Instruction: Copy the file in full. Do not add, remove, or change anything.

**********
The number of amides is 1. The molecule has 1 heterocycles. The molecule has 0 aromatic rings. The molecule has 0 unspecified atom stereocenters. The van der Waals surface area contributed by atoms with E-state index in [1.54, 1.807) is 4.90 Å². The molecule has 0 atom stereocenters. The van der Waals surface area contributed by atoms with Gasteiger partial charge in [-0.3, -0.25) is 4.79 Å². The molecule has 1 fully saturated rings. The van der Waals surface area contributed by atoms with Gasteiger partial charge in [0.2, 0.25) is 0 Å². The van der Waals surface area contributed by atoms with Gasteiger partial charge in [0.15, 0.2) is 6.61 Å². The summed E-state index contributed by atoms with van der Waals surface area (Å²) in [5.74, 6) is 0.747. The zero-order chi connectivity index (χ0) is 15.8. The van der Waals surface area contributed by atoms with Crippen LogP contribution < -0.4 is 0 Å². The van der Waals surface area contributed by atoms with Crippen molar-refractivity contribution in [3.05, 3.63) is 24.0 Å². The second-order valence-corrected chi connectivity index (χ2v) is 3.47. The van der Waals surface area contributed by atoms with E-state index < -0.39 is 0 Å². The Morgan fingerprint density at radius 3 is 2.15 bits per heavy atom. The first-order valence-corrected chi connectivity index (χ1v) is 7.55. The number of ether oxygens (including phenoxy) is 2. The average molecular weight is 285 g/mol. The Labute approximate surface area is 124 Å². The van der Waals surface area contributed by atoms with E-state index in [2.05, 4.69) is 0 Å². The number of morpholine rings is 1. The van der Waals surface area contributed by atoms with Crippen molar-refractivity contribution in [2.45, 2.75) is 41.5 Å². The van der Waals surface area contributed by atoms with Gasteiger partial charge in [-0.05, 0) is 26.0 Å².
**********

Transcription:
The number of amides is 1. The molecule has 1 heterocycles. The molecule has 0 aromatic rings. The molecule has 0 unspecified atom stereocenters. The van der Waals surface area contributed by atoms with E-state index in [1.54, 1.807) is 4.90 Å². The molecule has 0 atom stereocenters. The van der Waals surface area contributed by atoms with Gasteiger partial charge in [-0.3, -0.25) is 4.79 Å². The molecule has 1 fully saturated rings. The van der Waals surface area contributed by atoms with Gasteiger partial charge in [0.2, 0.25) is 0 Å². The van der Waals surface area contributed by atoms with Gasteiger partial charge in [0.15, 0.2) is 6.61 Å². The summed E-state index contributed by atoms with van der Waals surface area (Å²) in [5.74, 6) is 0.747. The zero-order chi connectivity index (χ0) is 15.8. The van der Waals surface area contributed by atoms with Crippen LogP contribution < -0.4 is 0 Å². The van der Waals surface area contributed by atoms with Crippen molar-refractivity contribution in [3.05, 3.63) is 24.0 Å². The second-order valence-corrected chi connectivity index (χ2v) is 3.47. The van der Waals surface area contributed by atoms with E-state index < -0.39 is 0 Å². The Morgan fingerprint density at radius 3 is 2.15 bits per heavy atom. The first-order valence-corrected chi connectivity index (χ1v) is 7.55. The number of ether oxygens (including phenoxy) is 2. The average molecular weight is 285 g/mol. The Labute approximate surface area is 124 Å². The van der Waals surface area contributed by atoms with E-state index in [2.05, 4.69) is 0 Å². The number of morpholine rings is 1. The van der Waals surface area contributed by atoms with Crippen molar-refractivity contribution in [2.45, 2.75) is 41.5 Å². The van der Waals surface area contributed by atoms with Gasteiger partial charge in [-0.05, 0) is 26.0 Å².